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Potential World Heritage Sites in Northern Taiwan

 

 

Datun Volcano Group

 

 

 

The Datun volcano group is located at the rim of the Taipei basin. It covers a total area of 11,455 hectares. The Datun volcano group is composed of more than twenty volcanoes. For more than two million years, the area went through numerous collisions of the earth crust and volcanic eruptions, as well as the weathering of rain, wind and sun, to form today's terrain features. Although the volcanic activities ceased as early as three hundred years ago, its relic landscapes such as cone volcanoes, volcanic craters, explosion craters, volcanic crater lakes, lava-dammed lakes, faults, and waterfalls are found here. Hot underground water and steam are pressurized through faults and cracks, forming a unique geological landscape of post-volcanic activities, such as hot springs and steam vents.

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Jinquashih Settlement

 

 

The Jinguashih (Jinguashi) community is located in the northeast of Taiwan. It lies to the northeast of Rueifang Town with the Pacific Ocean to the north. The buffer zone embraces Keelung Mt., Jioufen, Jinguashih Mt.,Wudankeng, Grass Mt. and Chicken Mt. The total area of the community is more than 70 square kilometers. At one time, Jinguashih was a thriving community because of a nearby gold mine, but once the gold mine was depleted, it became a ghost town. The abandoned mine site has a one hundred year history. It is a natural museum of mining which documents the history of Taiwan mining. This area contains a complete history of gold mining and is comparable to other famous mining towns throughout the world. The buildings, tunnels, and tools from the golden age of mining have been preserved. These reflect the living history, collective memory and culture of Jinguashih.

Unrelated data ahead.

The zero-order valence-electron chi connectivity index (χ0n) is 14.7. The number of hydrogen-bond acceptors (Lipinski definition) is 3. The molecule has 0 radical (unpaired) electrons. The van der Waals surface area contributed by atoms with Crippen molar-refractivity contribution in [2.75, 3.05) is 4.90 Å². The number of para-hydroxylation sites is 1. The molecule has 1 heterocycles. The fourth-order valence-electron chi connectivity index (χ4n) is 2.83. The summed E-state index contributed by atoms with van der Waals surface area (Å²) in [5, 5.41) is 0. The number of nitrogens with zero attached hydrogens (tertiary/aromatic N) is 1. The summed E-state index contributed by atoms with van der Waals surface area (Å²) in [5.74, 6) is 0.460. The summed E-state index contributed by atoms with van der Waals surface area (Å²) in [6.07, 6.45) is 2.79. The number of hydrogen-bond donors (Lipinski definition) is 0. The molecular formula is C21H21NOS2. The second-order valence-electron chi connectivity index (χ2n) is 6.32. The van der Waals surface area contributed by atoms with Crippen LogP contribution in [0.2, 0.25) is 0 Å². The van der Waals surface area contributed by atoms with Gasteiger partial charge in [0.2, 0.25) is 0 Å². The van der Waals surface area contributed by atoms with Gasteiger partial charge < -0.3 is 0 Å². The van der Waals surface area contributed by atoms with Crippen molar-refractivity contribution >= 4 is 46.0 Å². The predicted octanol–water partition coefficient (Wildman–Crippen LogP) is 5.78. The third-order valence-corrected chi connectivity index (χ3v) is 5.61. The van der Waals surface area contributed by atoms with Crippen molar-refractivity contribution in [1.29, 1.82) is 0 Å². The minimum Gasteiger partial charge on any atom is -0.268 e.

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Fort San Domingo and Surrounding Historical Buildings, Tamsui

 

 

Tamsui (Danshui) Fort San Domingo and nearby historical structures are located on the north bank of the lower reaches of the Tamsui river, west of Datun Mountain, and opposite Guanyin Mountain on the other side of the river. The proposed area and buffer zone of Tamsui is located in northwest Taiwan. Covering an area about the size of Tamsui town, it extends from Tamsui to Zhuwei. It is 11.138 km long from east to west and 14.633 km from north to south. The total area is 70.6565 square km. Since discovering a new trading route, both Holland and Spain occupied Tamsui. Tamsui Port became a commercial port in the 1960s, and merchant ships came from Europe and America, making it into an international port. After more than three centuries of change, Tamsui Fort San Domingo is the only completely intact evidence of the former presence of Spain and Holland.

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Lo-Sheng Sanatorium Hospital